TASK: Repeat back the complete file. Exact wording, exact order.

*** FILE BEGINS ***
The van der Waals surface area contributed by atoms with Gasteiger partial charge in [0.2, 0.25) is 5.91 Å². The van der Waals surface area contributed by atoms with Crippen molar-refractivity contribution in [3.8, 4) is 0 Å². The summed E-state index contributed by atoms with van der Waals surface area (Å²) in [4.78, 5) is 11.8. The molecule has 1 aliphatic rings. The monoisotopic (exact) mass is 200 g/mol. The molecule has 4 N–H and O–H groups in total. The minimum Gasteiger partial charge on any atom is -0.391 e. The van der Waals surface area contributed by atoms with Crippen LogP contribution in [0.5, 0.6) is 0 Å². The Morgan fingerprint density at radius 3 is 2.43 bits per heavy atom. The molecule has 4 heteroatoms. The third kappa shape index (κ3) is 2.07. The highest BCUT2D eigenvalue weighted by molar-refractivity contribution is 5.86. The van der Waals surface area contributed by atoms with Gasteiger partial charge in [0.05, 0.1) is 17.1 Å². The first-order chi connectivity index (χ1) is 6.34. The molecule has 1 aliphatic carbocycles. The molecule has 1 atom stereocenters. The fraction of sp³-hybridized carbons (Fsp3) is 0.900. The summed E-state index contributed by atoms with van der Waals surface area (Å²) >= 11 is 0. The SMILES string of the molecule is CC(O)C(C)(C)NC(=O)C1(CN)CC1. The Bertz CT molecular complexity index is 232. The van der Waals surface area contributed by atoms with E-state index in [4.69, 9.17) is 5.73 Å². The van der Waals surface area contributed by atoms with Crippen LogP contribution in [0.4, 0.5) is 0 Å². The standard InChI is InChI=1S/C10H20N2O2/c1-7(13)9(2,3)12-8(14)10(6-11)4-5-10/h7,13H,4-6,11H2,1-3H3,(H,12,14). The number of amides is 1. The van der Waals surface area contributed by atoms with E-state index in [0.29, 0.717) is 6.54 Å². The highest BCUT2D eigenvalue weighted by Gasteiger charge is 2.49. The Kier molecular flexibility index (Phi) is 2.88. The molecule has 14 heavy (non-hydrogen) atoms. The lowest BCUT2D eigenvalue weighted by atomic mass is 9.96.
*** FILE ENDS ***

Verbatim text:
The van der Waals surface area contributed by atoms with Gasteiger partial charge in [0.2, 0.25) is 5.91 Å². The van der Waals surface area contributed by atoms with Crippen molar-refractivity contribution in [3.8, 4) is 0 Å². The summed E-state index contributed by atoms with van der Waals surface area (Å²) in [4.78, 5) is 11.8. The molecule has 1 aliphatic rings. The monoisotopic (exact) mass is 200 g/mol. The molecule has 4 N–H and O–H groups in total. The minimum Gasteiger partial charge on any atom is -0.391 e. The van der Waals surface area contributed by atoms with Crippen LogP contribution in [0.5, 0.6) is 0 Å². The Morgan fingerprint density at radius 3 is 2.43 bits per heavy atom. The molecule has 4 heteroatoms. The third kappa shape index (κ3) is 2.07. The highest BCUT2D eigenvalue weighted by molar-refractivity contribution is 5.86. The van der Waals surface area contributed by atoms with Gasteiger partial charge in [0.05, 0.1) is 17.1 Å². The first-order chi connectivity index (χ1) is 6.34. The molecule has 1 aliphatic carbocycles. The molecule has 1 atom stereocenters. The fraction of sp³-hybridized carbons (Fsp3) is 0.900. The summed E-state index contributed by atoms with van der Waals surface area (Å²) >= 11 is 0. The SMILES string of the molecule is CC(O)C(C)(C)NC(=O)C1(CN)CC1. The Bertz CT molecular complexity index is 232. The van der Waals surface area contributed by atoms with E-state index in [4.69, 9.17) is 5.73 Å². The van der Waals surface area contributed by atoms with Crippen LogP contribution in [0.4, 0.5) is 0 Å². The standard InChI is InChI=1S/C10H20N2O2/c1-7(13)9(2,3)12-8(14)10(6-11)4-5-10/h7,13H,4-6,11H2,1-3H3,(H,12,14). The number of amides is 1. The van der Waals surface area contributed by atoms with E-state index in [0.29, 0.717) is 6.54 Å². The highest BCUT2D eigenvalue weighted by Gasteiger charge is 2.49. The Kier molecular flexibility index (Phi) is 2.88. The molecule has 14 heavy (non-hydrogen) atoms. The lowest BCUT2D eigenvalue weighted by atomic mass is 9.96.